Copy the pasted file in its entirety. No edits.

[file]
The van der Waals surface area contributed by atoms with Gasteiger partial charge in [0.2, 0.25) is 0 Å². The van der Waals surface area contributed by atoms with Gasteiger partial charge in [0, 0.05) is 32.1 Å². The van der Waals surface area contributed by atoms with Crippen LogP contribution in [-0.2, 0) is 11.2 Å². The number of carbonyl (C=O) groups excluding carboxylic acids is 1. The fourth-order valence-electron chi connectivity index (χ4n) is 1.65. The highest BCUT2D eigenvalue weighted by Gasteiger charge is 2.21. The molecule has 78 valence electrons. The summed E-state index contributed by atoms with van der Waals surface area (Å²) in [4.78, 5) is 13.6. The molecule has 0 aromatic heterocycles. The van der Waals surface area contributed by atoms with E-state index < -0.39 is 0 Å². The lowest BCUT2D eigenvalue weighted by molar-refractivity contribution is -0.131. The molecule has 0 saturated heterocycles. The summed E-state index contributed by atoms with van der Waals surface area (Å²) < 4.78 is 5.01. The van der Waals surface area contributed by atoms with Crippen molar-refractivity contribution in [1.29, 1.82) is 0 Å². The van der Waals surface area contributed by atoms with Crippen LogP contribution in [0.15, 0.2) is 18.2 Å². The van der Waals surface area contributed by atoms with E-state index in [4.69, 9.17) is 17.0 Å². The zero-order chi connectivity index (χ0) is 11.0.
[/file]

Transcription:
The van der Waals surface area contributed by atoms with Gasteiger partial charge in [0.2, 0.25) is 0 Å². The van der Waals surface area contributed by atoms with Gasteiger partial charge in [0, 0.05) is 32.1 Å². The van der Waals surface area contributed by atoms with Crippen LogP contribution in [-0.2, 0) is 11.2 Å². The number of carbonyl (C=O) groups excluding carboxylic acids is 1. The fourth-order valence-electron chi connectivity index (χ4n) is 1.65. The highest BCUT2D eigenvalue weighted by Gasteiger charge is 2.21. The molecule has 78 valence electrons. The summed E-state index contributed by atoms with van der Waals surface area (Å²) in [4.78, 5) is 13.6. The molecule has 0 aromatic heterocycles. The van der Waals surface area contributed by atoms with E-state index < -0.39 is 0 Å². The lowest BCUT2D eigenvalue weighted by molar-refractivity contribution is -0.131. The molecule has 0 saturated heterocycles. The summed E-state index contributed by atoms with van der Waals surface area (Å²) < 4.78 is 5.01. The van der Waals surface area contributed by atoms with Crippen molar-refractivity contribution in [1.29, 1.82) is 0 Å². The van der Waals surface area contributed by atoms with Crippen LogP contribution in [0.15, 0.2) is 18.2 Å². The van der Waals surface area contributed by atoms with E-state index in [4.69, 9.17) is 17.0 Å². The zero-order chi connectivity index (χ0) is 11.0.